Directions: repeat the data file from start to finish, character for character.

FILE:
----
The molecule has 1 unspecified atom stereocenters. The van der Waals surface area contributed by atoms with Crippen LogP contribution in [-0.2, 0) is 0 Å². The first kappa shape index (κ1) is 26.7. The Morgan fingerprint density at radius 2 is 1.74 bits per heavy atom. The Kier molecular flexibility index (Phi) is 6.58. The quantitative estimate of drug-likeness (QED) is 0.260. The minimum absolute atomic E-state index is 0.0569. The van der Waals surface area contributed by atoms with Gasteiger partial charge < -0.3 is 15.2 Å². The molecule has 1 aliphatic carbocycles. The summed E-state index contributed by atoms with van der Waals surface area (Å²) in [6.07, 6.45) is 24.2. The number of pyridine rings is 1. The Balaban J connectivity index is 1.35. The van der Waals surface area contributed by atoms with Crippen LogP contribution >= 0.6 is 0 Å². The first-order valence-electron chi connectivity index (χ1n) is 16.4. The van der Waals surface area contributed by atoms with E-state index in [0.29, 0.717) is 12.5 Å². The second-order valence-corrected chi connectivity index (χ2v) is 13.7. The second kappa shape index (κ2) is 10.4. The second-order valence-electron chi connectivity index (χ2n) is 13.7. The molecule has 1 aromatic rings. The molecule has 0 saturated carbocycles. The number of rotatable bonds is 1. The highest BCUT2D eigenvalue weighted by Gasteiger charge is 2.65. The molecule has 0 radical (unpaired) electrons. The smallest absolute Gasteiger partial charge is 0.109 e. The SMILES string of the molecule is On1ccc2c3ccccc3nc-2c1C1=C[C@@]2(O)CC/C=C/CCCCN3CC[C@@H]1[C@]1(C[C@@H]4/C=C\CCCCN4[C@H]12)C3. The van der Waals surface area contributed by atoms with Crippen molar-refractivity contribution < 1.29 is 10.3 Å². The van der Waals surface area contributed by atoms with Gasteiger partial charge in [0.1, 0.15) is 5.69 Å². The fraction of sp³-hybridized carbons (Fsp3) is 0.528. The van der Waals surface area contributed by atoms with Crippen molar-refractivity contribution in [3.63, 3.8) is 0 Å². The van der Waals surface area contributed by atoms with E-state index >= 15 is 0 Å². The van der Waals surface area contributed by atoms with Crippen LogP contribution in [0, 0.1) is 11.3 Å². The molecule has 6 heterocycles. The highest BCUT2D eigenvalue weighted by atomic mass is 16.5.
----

The molecule has 1 unspecified atom stereocenters. The van der Waals surface area contributed by atoms with Crippen LogP contribution in [-0.2, 0) is 0 Å². The first kappa shape index (κ1) is 26.7. The Morgan fingerprint density at radius 2 is 1.74 bits per heavy atom. The Kier molecular flexibility index (Phi) is 6.58. The quantitative estimate of drug-likeness (QED) is 0.260. The minimum absolute atomic E-state index is 0.0569. The van der Waals surface area contributed by atoms with Gasteiger partial charge < -0.3 is 15.2 Å². The molecule has 1 aliphatic carbocycles. The summed E-state index contributed by atoms with van der Waals surface area (Å²) in [6.07, 6.45) is 24.2. The number of pyridine rings is 1. The Balaban J connectivity index is 1.35. The van der Waals surface area contributed by atoms with Crippen LogP contribution >= 0.6 is 0 Å². The first-order valence-electron chi connectivity index (χ1n) is 16.4. The van der Waals surface area contributed by atoms with E-state index in [0.29, 0.717) is 12.5 Å². The second-order valence-corrected chi connectivity index (χ2v) is 13.7. The second kappa shape index (κ2) is 10.4. The second-order valence-electron chi connectivity index (χ2n) is 13.7. The molecule has 1 aromatic rings. The molecule has 0 saturated carbocycles. The number of rotatable bonds is 1. The highest BCUT2D eigenvalue weighted by Gasteiger charge is 2.65. The molecule has 0 radical (unpaired) electrons. The smallest absolute Gasteiger partial charge is 0.109 e. The SMILES string of the molecule is On1ccc2c3ccccc3nc-2c1C1=C[C@@]2(O)CC/C=C/CCCCN3CC[C@@H]1[C@]1(C[C@@H]4/C=C\CCCCN4[C@H]12)C3. The van der Waals surface area contributed by atoms with Crippen molar-refractivity contribution < 1.29 is 10.3 Å². The van der Waals surface area contributed by atoms with Gasteiger partial charge in [0.1, 0.15) is 5.69 Å². The fraction of sp³-hybridized carbons (Fsp3) is 0.528. The van der Waals surface area contributed by atoms with Crippen molar-refractivity contribution in [3.63, 3.8) is 0 Å². The van der Waals surface area contributed by atoms with E-state index >= 15 is 0 Å². The van der Waals surface area contributed by atoms with Crippen LogP contribution in [0, 0.1) is 11.3 Å². The molecule has 6 heterocycles. The highest BCUT2D eigenvalue weighted by atomic mass is 16.5.